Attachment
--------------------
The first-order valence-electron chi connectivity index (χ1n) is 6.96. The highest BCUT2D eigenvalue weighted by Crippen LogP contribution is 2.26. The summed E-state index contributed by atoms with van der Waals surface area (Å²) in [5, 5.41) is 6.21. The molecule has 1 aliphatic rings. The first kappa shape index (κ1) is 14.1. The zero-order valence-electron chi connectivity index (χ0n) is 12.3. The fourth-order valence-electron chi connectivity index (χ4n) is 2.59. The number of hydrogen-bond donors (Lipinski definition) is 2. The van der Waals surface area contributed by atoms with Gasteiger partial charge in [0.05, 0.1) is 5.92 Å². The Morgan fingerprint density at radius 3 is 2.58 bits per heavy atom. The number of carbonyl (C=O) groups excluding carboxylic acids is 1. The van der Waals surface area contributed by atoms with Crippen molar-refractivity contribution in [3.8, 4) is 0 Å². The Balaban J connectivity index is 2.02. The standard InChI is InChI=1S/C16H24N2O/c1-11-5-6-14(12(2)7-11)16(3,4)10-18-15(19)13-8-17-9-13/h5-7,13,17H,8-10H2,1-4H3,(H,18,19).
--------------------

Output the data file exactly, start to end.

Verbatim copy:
The first-order valence-electron chi connectivity index (χ1n) is 6.96. The highest BCUT2D eigenvalue weighted by Crippen LogP contribution is 2.26. The summed E-state index contributed by atoms with van der Waals surface area (Å²) in [5, 5.41) is 6.21. The molecule has 1 aliphatic rings. The first kappa shape index (κ1) is 14.1. The zero-order valence-electron chi connectivity index (χ0n) is 12.3. The fourth-order valence-electron chi connectivity index (χ4n) is 2.59. The number of hydrogen-bond donors (Lipinski definition) is 2. The van der Waals surface area contributed by atoms with Gasteiger partial charge in [0.05, 0.1) is 5.92 Å². The Morgan fingerprint density at radius 3 is 2.58 bits per heavy atom. The number of carbonyl (C=O) groups excluding carboxylic acids is 1. The van der Waals surface area contributed by atoms with Crippen molar-refractivity contribution in [3.8, 4) is 0 Å². The Balaban J connectivity index is 2.02. The standard InChI is InChI=1S/C16H24N2O/c1-11-5-6-14(12(2)7-11)16(3,4)10-18-15(19)13-8-17-9-13/h5-7,13,17H,8-10H2,1-4H3,(H,18,19).